‘I’m not going to lose anyone else to that place,’ said Rosenharte quietly. ‘… I can’t let that happen. One way or another I’m going in to get her, so it’s in your interest that I do this with the minimum of risk. It’s very important to you that I don’t get caught, isn’t it, Volodya?’ He intentionally deployed the nickname he’d heard the other Russians used when he entered Number Four Angelikastrasse [the KGB’s Dresden headquarters] that afternoon in the boot of a car.

Vladimir shook his head and sat down. ‘That’s a form of blackmail. I won’t accept it, Rudi’. He paused and handled the cigarette case, evidently getting some satisfaction from it. ‘In our game we always need a return on risk.’

Two possibilities occurred to Rosenharte. Either Vladimir was acting outside his authority or he was a more important player than he had let on. Perhaps the Dresden HQ was a kind of cover, concealing a more top-flight KGB operation than the down-at-heel offices would suggest. Perhaps Vladimir had no boss and was running things himself.

‘Okay. You provide the passes for myself and one other man and the release documentation in Ulrike’s name … What about Biermeier?’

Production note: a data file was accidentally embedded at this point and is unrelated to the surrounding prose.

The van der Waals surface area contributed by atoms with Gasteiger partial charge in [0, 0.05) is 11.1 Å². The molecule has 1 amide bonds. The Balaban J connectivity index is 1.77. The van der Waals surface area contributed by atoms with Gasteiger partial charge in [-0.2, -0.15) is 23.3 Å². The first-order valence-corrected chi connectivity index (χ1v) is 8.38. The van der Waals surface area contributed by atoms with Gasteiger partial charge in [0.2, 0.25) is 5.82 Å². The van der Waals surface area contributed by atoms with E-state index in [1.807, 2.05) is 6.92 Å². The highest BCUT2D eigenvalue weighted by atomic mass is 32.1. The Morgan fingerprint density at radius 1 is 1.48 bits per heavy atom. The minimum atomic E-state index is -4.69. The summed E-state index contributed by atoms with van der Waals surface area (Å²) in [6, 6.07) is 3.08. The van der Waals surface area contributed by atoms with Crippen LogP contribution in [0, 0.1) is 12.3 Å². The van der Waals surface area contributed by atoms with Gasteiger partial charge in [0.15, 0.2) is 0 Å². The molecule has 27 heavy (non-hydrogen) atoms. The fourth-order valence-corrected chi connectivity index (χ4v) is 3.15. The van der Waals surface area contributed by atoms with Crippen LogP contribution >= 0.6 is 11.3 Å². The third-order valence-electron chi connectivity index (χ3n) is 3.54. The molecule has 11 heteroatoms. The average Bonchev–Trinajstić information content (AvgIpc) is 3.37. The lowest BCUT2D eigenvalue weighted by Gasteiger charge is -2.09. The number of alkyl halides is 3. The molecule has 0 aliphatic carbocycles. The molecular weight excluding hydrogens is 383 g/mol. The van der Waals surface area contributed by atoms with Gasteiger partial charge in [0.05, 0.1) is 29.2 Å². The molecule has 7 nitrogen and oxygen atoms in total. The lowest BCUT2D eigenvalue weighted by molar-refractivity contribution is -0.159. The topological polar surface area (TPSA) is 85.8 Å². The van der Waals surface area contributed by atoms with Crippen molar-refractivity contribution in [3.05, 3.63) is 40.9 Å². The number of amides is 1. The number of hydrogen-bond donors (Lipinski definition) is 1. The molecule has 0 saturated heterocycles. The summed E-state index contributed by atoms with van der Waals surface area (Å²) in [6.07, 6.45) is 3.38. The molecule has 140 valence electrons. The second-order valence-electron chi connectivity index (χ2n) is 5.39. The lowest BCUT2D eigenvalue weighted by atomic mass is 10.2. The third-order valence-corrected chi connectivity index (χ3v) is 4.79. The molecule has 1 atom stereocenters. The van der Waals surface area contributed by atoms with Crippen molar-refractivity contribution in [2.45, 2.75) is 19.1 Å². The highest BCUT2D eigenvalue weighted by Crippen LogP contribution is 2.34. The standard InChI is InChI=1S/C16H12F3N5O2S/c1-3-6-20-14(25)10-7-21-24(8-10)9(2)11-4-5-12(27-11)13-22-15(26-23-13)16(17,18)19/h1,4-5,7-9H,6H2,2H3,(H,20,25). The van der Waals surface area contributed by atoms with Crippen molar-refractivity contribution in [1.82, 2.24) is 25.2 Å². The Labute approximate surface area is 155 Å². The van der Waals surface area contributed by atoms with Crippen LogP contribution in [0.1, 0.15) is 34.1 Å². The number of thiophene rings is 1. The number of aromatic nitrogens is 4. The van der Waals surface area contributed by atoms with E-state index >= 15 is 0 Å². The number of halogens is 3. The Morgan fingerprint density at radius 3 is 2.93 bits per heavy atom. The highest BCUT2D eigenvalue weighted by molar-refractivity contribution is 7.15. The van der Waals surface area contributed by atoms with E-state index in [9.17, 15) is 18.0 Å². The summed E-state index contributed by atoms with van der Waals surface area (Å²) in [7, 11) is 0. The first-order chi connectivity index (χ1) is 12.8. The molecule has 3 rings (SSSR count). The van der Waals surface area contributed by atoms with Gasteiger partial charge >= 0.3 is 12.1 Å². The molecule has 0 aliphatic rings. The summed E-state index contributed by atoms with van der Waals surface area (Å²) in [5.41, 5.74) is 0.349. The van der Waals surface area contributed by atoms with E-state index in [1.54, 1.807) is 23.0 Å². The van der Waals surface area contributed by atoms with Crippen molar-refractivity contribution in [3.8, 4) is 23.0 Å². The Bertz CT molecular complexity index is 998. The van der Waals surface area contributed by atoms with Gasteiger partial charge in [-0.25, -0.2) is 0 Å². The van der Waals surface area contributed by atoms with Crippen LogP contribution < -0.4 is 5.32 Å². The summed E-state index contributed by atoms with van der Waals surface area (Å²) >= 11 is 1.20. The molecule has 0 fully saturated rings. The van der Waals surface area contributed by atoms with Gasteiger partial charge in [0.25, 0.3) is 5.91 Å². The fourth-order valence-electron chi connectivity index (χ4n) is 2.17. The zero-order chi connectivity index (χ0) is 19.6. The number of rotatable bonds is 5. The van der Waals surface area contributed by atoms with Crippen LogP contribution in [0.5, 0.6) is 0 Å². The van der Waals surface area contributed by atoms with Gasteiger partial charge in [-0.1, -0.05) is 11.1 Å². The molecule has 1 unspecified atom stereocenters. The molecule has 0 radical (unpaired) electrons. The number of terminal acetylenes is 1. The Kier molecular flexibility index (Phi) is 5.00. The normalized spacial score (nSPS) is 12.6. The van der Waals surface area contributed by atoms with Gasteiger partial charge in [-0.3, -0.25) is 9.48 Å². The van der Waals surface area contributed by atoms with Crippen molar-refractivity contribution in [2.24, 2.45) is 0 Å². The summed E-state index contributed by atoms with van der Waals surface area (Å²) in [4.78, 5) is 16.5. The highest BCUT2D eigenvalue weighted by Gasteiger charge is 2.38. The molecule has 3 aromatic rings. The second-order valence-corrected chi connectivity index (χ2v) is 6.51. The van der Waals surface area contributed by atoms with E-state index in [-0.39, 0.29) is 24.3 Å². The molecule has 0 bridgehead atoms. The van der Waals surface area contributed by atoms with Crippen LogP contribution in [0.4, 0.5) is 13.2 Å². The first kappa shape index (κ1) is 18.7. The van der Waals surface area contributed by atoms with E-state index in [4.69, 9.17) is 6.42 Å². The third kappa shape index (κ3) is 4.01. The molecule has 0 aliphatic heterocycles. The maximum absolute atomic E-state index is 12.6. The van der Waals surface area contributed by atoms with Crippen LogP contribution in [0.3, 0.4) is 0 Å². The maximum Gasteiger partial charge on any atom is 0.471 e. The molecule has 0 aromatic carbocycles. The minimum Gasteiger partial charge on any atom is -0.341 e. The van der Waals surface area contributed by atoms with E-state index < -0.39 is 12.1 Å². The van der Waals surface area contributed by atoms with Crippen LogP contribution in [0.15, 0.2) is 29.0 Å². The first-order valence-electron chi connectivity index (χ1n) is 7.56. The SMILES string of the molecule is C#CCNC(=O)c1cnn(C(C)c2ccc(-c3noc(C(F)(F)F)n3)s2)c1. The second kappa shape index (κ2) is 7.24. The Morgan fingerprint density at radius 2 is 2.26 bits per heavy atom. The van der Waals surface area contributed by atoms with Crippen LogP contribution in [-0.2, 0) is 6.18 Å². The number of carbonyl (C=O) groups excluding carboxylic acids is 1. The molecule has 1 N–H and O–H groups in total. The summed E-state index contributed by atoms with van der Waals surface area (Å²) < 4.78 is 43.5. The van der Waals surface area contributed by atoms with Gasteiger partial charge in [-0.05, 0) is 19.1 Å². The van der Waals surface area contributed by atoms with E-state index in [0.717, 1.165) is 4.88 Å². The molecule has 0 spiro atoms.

‘Don’t tell me you’re in love with Biermeier too?’

brandenburg, pp. 364-365

If you are interested in Putin’s Dresden years, there are a couple of good articles, both replete with engaging photographs. One from the BBC, and one from Russia Beyond.

If you are interested in Putin in fiction, Henry Porter’s Brandenberg is a must read. And the same could be said if you like fast-moving, well-plotted, political/espionage thrillers, written by a superior author who puts in the effort necessary to get the details right.

Alongside the page-turning entertainment, I learnt —or was reminded of— a good deal of detail about the collapse of the Berlin Wall, and the failing, brutalised society of the GDR, dominated by the ubiquitous Stasi, whose informers some estimates put at one in six or seven East German adults.

If, like me, you’re a Russophile whose interest in East Germany stems primarily from it being a part of the Soviet bloc, and you want to read more about the Communist secret police in those years, I recommend Anna Funder’s Stasiland (2003) – an engaging read about a brutal subject.